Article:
Sometimes, rather than splitting the signal into main and auxiliary paths, you want to insert a plugin directly into the track’s main signal path, and that’s exactly what inserts do. Equalizers, compressors and modulation effects, for example, are typically inserted (Ex. 4). Plugins may also be inserted into the master fader channel, in which case they affect the entire mix.

In addition to routing a channel’s output signal to the master fader, it may be routed to any available outputs, including directly to the main stereo outputs, bypassing the master fader. The signal may also be routed to various destinations via buses.

Buses are simply signal paths from one place to another. For example, if you have two or more tracks that you want to control collectively, you can create an aux track and route all of their outputs to it (Ex. 5). Besides allowing you to control level, panning, etc., from a single point, you can insert a single plugin into the aux track to process all the tracks collectively, rather than burning up precious CPU by having individual instances of the same plugin on multiple tracks.

Ex. 4) A Mixer channel for an audio track with an aux send routed to a reverb plugin on a separate track and an EQ inserted.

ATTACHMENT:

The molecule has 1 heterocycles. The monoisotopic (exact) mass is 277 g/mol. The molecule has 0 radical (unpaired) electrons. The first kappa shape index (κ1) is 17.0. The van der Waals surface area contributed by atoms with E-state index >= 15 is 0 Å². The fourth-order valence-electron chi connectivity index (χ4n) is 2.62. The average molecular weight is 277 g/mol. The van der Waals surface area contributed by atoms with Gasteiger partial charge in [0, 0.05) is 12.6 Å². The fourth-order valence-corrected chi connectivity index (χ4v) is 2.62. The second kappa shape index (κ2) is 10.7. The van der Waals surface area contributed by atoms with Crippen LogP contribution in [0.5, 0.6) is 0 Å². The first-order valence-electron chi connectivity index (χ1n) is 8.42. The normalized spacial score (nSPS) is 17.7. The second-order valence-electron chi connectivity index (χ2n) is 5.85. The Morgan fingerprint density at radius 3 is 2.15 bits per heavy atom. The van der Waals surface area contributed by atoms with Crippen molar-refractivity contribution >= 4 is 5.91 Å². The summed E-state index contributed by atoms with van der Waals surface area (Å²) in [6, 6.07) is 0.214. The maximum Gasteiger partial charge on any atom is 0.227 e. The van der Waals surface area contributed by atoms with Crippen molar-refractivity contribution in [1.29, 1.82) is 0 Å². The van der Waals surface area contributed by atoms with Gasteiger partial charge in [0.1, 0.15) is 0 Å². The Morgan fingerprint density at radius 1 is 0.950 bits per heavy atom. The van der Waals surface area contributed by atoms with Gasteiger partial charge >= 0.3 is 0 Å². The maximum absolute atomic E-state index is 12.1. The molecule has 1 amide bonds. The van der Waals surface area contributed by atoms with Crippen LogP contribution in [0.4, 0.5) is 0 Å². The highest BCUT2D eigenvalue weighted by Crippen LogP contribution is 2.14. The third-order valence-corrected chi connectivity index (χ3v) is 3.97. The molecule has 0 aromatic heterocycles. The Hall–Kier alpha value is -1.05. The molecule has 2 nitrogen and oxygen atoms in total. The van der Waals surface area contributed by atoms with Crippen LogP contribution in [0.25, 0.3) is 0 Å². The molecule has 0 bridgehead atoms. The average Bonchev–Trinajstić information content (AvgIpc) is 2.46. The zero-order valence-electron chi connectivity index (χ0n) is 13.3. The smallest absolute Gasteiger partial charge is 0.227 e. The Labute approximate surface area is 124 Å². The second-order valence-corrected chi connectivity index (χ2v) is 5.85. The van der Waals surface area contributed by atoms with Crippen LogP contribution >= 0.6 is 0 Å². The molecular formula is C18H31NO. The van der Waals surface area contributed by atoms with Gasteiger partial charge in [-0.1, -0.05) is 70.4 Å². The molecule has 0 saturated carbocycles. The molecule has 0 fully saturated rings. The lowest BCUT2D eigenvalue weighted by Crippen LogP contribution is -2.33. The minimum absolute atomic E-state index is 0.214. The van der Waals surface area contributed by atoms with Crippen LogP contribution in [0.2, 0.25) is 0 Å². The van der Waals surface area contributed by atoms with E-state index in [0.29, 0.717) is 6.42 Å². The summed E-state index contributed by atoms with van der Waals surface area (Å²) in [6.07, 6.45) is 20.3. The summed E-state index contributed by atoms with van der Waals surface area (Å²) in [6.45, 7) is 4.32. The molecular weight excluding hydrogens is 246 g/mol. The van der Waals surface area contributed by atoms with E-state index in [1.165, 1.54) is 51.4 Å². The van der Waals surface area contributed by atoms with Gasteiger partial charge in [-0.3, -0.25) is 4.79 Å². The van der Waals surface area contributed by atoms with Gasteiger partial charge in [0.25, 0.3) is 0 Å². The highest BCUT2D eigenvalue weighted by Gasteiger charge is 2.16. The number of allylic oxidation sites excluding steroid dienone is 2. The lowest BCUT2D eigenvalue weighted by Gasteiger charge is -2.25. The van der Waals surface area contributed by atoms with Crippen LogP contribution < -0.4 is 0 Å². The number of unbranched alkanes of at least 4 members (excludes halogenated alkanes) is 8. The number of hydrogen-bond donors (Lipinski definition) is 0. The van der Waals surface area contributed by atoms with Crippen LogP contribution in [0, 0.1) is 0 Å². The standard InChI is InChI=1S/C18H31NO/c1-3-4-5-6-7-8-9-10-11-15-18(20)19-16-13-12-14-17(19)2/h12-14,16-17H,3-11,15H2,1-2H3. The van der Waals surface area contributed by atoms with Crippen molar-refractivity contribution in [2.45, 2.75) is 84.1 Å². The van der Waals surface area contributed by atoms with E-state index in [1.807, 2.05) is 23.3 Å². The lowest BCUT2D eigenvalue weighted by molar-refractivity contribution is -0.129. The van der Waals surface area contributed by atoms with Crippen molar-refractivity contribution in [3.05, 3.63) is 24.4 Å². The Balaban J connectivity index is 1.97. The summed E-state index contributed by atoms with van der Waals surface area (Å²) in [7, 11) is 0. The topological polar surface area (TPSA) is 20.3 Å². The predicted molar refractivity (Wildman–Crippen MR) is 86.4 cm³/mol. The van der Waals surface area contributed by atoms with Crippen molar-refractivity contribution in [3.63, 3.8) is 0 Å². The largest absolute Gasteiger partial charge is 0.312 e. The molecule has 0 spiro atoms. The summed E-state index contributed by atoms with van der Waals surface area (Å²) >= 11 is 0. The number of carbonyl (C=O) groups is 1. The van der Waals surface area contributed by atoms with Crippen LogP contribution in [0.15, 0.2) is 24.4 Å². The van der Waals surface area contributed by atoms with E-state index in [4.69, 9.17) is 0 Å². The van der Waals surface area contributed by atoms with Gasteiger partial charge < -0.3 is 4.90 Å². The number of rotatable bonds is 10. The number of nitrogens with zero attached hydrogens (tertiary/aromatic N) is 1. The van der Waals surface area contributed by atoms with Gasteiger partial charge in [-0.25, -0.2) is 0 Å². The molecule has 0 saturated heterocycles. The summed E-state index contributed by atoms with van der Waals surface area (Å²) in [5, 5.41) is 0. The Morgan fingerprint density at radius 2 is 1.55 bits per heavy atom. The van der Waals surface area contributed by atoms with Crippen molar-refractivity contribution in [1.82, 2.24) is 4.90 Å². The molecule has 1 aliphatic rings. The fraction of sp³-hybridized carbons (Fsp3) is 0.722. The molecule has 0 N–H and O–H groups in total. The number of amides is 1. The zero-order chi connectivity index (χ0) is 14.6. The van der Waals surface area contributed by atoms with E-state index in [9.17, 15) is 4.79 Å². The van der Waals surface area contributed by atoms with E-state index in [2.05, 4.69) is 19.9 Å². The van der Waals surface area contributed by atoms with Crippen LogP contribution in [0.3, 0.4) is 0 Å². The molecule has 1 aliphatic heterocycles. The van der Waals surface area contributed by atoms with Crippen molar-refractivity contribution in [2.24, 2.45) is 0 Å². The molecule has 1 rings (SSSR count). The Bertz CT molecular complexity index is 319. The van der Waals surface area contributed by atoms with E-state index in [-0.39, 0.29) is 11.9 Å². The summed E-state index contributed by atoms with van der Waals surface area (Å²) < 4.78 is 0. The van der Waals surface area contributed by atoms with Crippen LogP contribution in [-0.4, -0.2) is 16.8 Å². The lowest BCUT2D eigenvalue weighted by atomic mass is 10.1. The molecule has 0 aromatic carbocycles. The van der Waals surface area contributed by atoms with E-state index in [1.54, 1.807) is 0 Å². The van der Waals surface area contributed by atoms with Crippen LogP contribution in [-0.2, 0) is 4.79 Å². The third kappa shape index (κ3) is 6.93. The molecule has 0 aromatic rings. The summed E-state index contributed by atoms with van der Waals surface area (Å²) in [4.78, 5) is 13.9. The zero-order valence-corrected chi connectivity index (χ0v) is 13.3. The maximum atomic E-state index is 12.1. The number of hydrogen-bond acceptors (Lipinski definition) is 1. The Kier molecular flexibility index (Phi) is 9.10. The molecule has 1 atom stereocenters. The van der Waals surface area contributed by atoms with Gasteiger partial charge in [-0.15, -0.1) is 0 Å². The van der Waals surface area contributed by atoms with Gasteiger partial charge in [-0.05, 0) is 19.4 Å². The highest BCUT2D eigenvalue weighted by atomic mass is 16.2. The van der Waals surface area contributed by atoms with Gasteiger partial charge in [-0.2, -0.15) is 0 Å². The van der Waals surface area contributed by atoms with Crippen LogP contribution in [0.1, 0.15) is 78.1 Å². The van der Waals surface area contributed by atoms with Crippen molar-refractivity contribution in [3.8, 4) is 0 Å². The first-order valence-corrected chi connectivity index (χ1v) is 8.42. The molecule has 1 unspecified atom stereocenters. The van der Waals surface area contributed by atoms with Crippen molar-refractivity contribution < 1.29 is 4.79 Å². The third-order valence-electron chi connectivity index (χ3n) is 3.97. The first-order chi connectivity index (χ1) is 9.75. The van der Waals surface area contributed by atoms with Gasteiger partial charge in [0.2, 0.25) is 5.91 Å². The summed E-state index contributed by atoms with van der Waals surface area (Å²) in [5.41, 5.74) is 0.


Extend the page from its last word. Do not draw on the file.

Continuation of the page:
Ex. 5) An audio track with its output bused to an aux track, the output of which is routed to the master fader. An EQ has been inserted into the aux track and a compressor has been inserted into the master fader.

There are myriad variations on these signal paths, including creating individual headphone mixes and incorporating virtual instruments — but hopefully this thumbnail sketch was helpful.

This new column will address topics of interest to recordists, ranging from remedial tutorials on essential terms and concepts (such as this one) to more advanced examples of studio geekery. Next up in On Tracks: “What is a Decibel?”

RELATED ARTICLE

About the Author:

Barry Cleveland is a San Francisco Bay Area-based journalist, author, guitarist and composer. He was an editor at Guitar Player magazine for 12 years and at Mix and Electronic Musician magazines before that. His book, “Joe Meek's Bold Techniques” is a cult classic, and he also contributed to the book “Whole Lotta Led Zeppelin.” He has released five albums and composes music for film and television.